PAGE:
The notion that there were no southern cities was also a myth. The U.S. had eight cities with more than 150,000 residents in 1860 and three of them—St. Louis, Baltimore and New Orleans—were in slave states. Several other southern cities, such as Louisville, Mobile, and Charleston, had more than 20,000 residents each and were listed among the largest urban places in the U.S.
Similarly, data demonstrate the presence of manufacturing in the South. Richmond, VA, had mills and factories as early as 1800. The 1860 census shows the fairly even spread of manufacturing across the states, with only New York and Pennsylvania recording 17,000 or more manufacturing establishments (see Primary Source Farms Census Data , List of Urban Areas , and Manufacturing Census Date ).
"Cotton is King!" bellowed James Hammond, a U.S. Senator from South Carolina, in 1859, reminding all of the importance of cotton in the South. A major error in the agricultural vs. industrial revolution theme, however, stated in book after book, is that slavery existed to produce cotton.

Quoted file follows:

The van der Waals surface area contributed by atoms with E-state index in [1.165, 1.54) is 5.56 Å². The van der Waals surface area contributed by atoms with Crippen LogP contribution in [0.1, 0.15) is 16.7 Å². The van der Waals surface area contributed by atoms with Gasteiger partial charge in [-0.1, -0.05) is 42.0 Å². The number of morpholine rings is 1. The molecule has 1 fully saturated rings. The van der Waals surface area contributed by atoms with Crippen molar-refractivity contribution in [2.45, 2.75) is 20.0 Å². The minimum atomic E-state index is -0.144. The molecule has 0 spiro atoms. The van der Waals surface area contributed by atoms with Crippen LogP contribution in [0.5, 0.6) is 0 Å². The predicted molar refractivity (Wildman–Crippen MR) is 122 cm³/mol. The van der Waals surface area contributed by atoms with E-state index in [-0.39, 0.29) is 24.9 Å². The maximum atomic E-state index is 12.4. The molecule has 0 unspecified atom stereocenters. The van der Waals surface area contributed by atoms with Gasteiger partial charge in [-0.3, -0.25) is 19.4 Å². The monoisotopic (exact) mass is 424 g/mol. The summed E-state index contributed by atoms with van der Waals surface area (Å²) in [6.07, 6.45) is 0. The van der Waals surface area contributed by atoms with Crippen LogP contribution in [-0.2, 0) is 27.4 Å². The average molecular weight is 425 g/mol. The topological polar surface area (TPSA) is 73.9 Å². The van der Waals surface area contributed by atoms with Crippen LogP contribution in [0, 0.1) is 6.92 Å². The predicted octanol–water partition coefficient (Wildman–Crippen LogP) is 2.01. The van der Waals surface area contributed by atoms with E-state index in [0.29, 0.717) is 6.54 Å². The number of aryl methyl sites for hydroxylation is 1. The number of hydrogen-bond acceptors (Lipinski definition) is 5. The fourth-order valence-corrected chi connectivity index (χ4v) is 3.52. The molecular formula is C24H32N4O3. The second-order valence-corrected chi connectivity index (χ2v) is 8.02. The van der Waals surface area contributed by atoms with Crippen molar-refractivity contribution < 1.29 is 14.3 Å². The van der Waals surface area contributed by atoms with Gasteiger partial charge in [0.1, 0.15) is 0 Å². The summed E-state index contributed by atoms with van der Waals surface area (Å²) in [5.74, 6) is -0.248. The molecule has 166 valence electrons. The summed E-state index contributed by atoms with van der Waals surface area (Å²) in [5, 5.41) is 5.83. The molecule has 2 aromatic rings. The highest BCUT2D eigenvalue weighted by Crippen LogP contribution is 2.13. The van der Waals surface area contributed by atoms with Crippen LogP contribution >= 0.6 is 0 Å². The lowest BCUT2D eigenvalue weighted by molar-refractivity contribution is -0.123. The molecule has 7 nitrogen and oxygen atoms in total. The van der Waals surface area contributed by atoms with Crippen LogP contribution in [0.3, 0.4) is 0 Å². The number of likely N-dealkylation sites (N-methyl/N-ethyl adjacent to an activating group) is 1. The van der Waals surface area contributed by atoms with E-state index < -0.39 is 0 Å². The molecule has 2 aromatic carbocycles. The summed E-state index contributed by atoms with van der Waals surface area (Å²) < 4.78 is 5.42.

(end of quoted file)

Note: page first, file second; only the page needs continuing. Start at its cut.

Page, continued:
When I ask college students to talk about the causes of the war, many tell the story of Eli Whitney and the cotton gin. They remind me that there were no factories in the South prior to 1860 and are astonished when I tell them that factories flourished in the South as early as John Adams's Presidency. They gloat over the North's shipping yards and are surprised to learn of the busy shipping industry based in cities such as Richmond, Charleston, and New Orleans. Their jaws drop when I talk about the thousands of slaves in the South who worked in busy cities, not on quiet plantations.
Slaves did not arrive in the U.S. in the early 1800s to work on cotton plantations. They began to arrive in the early 1600s to work on farms that grew a number of different crops. Sugar and tobacco became the most profitable to meet European demands for crops that did not grow in the colder European climate. Virginia planters made a fortune growing tobacco, making tobacco the first King. Cotton succeeded tobacco on the throne much later. By 1860, however, Alabama, Mississippi, and Louisiana replaced Georgia and South Carolina as leading growers of cotton (see Primary Source Cotton and Slaves Data ).
If farming was so important, why did southerners rush to enslave the colder Kansas and Nebraska territories that remained snow covered in winter months? In these areas, representing only one third of the United States, only 130 slaves lived. Why were southerners eager to bring territories such as New Mexico, Texas, and California—where very little cotton was grown—into the Union as slave states? There were many reasons completely unrelated to cotton. Pro-slavery advocates in California, for example, wanted slaves to prospect for gold and build gold and silver mines.